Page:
oops, “its caucus” was too ambiguous: it was a Liberal MP Riley was maligning that way.

      • Namesake says:

        Is that why you keep haunting these halls? Because you think WK’s still running — or even connected — to the LPC war room? Still with the finger on the pulse there, eh, Gord?

      • Namesake says:

        So you’ve already forgotten the big (n of 6,000) internal LPC poll by Pollara that everyone was talking about in January, re: the ‘only 15% are paying attention meme’?

        Which had the identical 7-pt. CPC / LPC gap as the Ekos of half its size, thereby validating the latter’s future runs of nearly 3,000 completions?

        ‘Cuz I haven’t. And I doubt the CPC war room has, either.

        http://www.bloggingtories.ca/forums/post93142.html

  3. TDotRome says:

    It does seem like there is a lot more focus in the party. Thank goodness. Because, at least, all they have to deal with is an image of fumbling & bumbling, instead of actual fumbling & bumbling. They’ve got a big wall to break down, it’s good to see that the picks are in hand. Now, we’ll have to see how well they swing them.

    Iggy is going to have to start embracing the “egghead” a little more, imo. Frankly, that’s what he is, and he shouldn’t shy away from that. Voters want you to be genuine, and if you aren’t, you’ll be punished at the polling station. Rob Ford is an ass, but he’s a genuine ass. Same for Harper (or he comes off as that, at least).

    If Iggy could learn to show himself as proud of his “intellectual” past, he’d poll better. Be international, be smart. Nobody actually has a problem with these things. They will have a problem if you act like you’re ashamed of them. And, it looks like you’re giving in to the Tory attack ads. Instead they should attack back.

  4. Brian says:

    I hate to say it, but the other day, I stopped and thought about a coming election. And I thought about the dozens of really outrageous things the “Harper Government” has done to piss me off in the last few years.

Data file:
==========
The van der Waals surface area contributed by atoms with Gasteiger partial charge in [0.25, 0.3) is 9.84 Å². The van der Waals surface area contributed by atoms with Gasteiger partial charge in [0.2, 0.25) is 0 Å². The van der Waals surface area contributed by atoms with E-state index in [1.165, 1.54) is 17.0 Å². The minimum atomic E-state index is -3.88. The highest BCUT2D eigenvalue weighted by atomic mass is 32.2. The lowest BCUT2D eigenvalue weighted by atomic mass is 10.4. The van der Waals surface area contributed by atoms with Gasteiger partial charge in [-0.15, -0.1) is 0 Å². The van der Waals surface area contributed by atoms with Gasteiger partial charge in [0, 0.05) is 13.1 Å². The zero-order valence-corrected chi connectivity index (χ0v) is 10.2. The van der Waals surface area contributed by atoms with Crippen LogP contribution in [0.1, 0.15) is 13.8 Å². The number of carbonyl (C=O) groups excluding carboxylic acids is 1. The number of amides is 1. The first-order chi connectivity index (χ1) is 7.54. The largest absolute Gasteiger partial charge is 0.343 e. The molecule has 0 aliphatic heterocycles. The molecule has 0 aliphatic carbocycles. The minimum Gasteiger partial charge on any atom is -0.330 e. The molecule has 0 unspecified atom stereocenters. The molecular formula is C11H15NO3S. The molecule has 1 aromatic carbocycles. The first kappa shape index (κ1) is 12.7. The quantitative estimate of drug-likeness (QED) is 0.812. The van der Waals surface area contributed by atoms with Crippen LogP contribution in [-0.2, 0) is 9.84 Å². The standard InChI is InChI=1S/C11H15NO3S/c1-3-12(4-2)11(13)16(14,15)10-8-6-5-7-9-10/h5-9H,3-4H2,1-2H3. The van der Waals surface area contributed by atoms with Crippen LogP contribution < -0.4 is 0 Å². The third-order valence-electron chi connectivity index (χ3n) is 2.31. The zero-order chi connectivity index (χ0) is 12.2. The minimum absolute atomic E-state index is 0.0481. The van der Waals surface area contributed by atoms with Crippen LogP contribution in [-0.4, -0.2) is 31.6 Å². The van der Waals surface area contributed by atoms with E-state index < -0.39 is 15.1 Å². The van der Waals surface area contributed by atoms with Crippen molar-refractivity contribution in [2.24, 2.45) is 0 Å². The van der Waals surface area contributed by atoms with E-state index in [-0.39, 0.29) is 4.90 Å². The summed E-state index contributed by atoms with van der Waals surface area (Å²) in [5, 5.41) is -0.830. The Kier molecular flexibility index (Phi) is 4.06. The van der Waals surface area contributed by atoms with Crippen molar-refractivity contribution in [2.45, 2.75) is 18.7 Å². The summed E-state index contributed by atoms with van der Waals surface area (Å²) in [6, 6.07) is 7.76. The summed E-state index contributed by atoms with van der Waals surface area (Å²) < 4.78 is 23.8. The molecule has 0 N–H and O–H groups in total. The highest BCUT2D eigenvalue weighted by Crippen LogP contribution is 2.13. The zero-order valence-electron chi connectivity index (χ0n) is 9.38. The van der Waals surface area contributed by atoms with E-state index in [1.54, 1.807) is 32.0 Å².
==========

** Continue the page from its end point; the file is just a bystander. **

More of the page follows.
But then, I thought about the alternative.

    • Pete says:

      Conversely I had dinner with a former president of the tories and he said there was no way he would ever vote for Harper the “little prick” who he thinks will ruin the party a la mulroney who this guy distrusted as well. He said that if the Libs could get some Chretien cojones they would clean up.

    • As an example do you mean an alternative to Mr. Harper taking credit for the Canadian banking system he inherited? I think the Liberals kept that structure in place and resisted lobbying to loosen regulations that would have had Canada create more of a more US-style system.

      You’ll recall Mr. Harper and Mr. Flaherty were in denial in 2008 about the impending global financial crisis. They actually forecasted a $100M surplus and through that mismanagement brought on the first prorogation fiasco. How long was the House of Commons not in session while the global economy collapsed?

      So when Conservatives point to their great ‘management’ of the Canadian economy and simultaneously launch attack ads against the opposition I have to scratch my head.

      I also noted with some concern that Mr. Harper’s pronouncements to have G8 countries shut down stimulus funding were met with polite but deafening silence from world leaders this past summer – not exactly a ringing endorsement. Then there’s our failed attempt to secure a seat on the U.N. Security Council. I am pretty sure others can add a few more examples but it doesn’t really matter.